By Elizabeth Lee
So what’s this thing called retirement all about? I am 68 and I retired almost a year ago from my position as a grantwriter for the largest social service agency in Santa Barbara County. Before that, I was a community mediator and director of an alternative dispute resolution program in a rural northern California county, and before that the director of a Head Start delegate agency in San Diego. I had my first summer job when I was 16. Lots of shorter jobs and volunteering in between 16 and 68 – whew! I was soooo ready to go! If I had had to write another grant proposal, I would have dissolved into a (rather resentful) puddle of green slime.
The day came! I was feted and congratulated! I basked in mornings without having to pry myself out of bed and rush to work. I still appreciate not having to rush everywhere (forget those screaming drives to the YMCA at noontime, and screaming drives back to the office!).
Then I came face to face with Medicare. It was going to cost me $435 per month for one of the medications I was taking! So I foolishly decided to take myself off it without letting my doctor know. Whammo – I dropped almost overnight into the abyss of depression. With treatment, therapy and a new source of the medicine at an affordable price, I am back on my feet again.
But still, how do I define myself now that my working identity is gone? I’m not quite ready for giant steps, but I have been taking art classes. First I took abstract painting. It was fun and freeing. Okay, I did produce some works that I was happy to paint over – like one that looked for all the world like a depiction of Pepto Bismol in the digestive system. And I had to teach my dear husband not to look quizzical or scratch his head when I brought my pictures home from “school.” I told him, “Just say wow.” He obeyed. And I began doing things I actually liked!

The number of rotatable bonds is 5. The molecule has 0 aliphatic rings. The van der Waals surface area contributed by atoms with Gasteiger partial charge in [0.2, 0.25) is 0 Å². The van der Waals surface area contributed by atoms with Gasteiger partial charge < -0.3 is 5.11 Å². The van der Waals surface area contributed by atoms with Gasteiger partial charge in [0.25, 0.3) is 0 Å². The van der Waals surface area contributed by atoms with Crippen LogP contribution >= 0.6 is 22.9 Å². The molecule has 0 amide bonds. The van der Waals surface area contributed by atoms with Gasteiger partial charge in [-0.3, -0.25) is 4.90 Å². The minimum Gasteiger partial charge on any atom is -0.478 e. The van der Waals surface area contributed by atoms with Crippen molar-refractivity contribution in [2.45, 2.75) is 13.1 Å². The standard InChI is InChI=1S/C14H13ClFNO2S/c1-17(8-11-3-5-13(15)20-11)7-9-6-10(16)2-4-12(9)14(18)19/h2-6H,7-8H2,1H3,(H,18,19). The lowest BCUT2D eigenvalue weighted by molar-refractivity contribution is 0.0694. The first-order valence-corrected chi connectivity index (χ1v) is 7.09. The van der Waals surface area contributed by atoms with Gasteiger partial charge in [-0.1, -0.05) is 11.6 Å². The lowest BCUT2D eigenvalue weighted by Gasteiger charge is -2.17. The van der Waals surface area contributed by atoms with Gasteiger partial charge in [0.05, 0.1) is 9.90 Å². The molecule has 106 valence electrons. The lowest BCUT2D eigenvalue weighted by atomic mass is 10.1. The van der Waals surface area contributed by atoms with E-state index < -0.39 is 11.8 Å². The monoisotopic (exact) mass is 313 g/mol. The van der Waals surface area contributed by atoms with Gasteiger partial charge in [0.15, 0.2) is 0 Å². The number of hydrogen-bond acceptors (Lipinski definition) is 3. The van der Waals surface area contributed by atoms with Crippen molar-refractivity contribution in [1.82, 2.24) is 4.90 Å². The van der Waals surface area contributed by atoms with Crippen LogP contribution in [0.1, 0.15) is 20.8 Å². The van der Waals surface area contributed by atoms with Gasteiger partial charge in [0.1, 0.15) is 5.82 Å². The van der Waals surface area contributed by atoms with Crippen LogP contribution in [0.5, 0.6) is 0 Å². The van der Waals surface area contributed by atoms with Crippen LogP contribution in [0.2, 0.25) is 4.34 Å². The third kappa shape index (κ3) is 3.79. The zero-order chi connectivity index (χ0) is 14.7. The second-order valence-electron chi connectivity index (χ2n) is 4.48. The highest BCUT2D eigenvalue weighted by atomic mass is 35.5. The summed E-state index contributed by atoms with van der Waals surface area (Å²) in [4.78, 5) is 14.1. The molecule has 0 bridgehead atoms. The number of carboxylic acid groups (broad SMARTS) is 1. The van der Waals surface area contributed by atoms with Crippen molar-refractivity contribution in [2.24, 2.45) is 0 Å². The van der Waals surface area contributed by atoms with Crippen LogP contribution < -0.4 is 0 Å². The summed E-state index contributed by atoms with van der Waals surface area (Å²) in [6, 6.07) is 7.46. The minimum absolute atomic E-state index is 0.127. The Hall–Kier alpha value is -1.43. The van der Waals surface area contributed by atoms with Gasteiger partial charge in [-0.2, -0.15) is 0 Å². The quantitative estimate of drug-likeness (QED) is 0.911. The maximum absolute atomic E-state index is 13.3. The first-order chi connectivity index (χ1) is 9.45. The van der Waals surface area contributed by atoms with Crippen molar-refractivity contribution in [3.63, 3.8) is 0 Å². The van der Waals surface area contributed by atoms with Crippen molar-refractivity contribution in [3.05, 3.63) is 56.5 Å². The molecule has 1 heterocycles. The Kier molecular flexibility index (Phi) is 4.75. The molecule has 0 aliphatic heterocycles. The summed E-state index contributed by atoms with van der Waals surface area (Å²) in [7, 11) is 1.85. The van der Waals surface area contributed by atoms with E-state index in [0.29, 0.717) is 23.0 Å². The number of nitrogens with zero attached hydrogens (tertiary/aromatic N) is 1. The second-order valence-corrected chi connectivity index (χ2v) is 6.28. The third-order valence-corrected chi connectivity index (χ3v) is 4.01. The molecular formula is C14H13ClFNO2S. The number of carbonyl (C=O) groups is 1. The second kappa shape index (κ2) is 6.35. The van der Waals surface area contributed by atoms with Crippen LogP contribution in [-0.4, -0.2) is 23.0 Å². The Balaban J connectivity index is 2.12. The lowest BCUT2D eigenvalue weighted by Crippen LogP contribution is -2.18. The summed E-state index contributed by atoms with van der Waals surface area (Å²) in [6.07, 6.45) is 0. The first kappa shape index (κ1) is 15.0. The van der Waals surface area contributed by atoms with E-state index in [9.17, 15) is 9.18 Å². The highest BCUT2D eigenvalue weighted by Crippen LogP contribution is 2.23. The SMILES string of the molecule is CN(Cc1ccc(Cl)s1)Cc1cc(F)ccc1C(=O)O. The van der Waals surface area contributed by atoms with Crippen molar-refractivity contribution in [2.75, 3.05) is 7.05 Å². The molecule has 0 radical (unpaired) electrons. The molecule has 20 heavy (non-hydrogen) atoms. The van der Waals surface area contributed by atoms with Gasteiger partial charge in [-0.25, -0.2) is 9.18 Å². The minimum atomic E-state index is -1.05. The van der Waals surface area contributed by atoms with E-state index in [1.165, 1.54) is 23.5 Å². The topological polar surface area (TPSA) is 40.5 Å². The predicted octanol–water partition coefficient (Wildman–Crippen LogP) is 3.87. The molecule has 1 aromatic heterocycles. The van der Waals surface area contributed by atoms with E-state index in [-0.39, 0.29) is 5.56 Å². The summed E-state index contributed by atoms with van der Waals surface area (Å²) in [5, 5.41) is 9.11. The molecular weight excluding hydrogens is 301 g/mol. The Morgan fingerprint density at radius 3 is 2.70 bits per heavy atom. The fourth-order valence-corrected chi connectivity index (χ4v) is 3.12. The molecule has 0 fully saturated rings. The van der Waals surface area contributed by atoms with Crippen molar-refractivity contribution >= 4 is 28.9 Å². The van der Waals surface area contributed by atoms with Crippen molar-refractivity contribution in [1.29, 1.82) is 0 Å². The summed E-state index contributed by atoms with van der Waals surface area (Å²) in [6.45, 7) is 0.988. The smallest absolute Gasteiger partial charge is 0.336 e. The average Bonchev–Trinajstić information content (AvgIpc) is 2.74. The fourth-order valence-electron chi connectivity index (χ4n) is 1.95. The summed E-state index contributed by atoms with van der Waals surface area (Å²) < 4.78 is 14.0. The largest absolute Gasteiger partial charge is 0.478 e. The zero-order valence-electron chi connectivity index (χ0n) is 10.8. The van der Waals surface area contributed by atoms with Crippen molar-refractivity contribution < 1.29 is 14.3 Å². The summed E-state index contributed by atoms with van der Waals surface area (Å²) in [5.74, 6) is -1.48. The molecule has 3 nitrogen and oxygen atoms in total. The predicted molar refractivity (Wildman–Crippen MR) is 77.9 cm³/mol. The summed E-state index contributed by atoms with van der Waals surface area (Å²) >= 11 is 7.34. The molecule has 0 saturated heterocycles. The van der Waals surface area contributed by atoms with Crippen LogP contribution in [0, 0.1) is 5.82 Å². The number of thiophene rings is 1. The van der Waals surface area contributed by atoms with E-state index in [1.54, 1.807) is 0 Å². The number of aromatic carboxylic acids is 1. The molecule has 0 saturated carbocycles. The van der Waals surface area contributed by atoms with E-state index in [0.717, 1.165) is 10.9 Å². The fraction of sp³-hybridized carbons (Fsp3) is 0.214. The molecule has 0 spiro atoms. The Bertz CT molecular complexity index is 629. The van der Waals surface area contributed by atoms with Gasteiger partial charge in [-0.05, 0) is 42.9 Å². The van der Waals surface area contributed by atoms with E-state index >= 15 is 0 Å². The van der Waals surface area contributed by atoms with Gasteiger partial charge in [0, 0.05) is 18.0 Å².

Now I am taking collage/mixed media. It requires much more thinking, and I spend quite a bit of time sleuthing for materials. I creep around the house opening drawers and explore the far reaches of our overstuffed garage. The one thing I have refused to do is go out and buy something to use – I rely on found materials, including those from nature. So our most recent assignment was to create an assemblage centering on the theme of birds. Pretty, pretty birdies. I found myself rebelling like an adolescent. And one day I walked into the bathroom, where I spied upon the windowsill my little rubber duckies (in a row, of course). Feeling mischievous, I decided to hang the duckies from the top of the cigar box with which we had been provided, each from a tiny noose. Voila! The title of the art piece is “Dead Ducks.” I hope its viewers are rewarded with a chuckle.
The art classes are definitely helping me to find my new identity, but there is a lot more exploration to be done. So far, retirement has been a hell of a zig zag path. It’s a big transition, after all, and one full of opportunity – but I am still learning how and what to make of it.
Elizabeth Lee is embarking upon retirement after a lifetime of working in the nonprofit sector with children, adults in conflict, family violence issues, and raising money for programs for youth and the elderly. After almost 40 years in California, she still identifies with her roots on the East Coast, in New Jersey, upstate New York and New England. She is married to frequent VOA contributor Al Rodriguez.
Editor’s note: It takes a special woman to put up with the shenanigans of my best friend, Al Rodriguez. With her sass and multitude of charms, Elizabeth is that very special woman. So happy to visit them in Santa Barbara from time to time and to welcome her as a first-time VOA contributor.
Tomorrow: Gosia Wozniacka, The memory keeper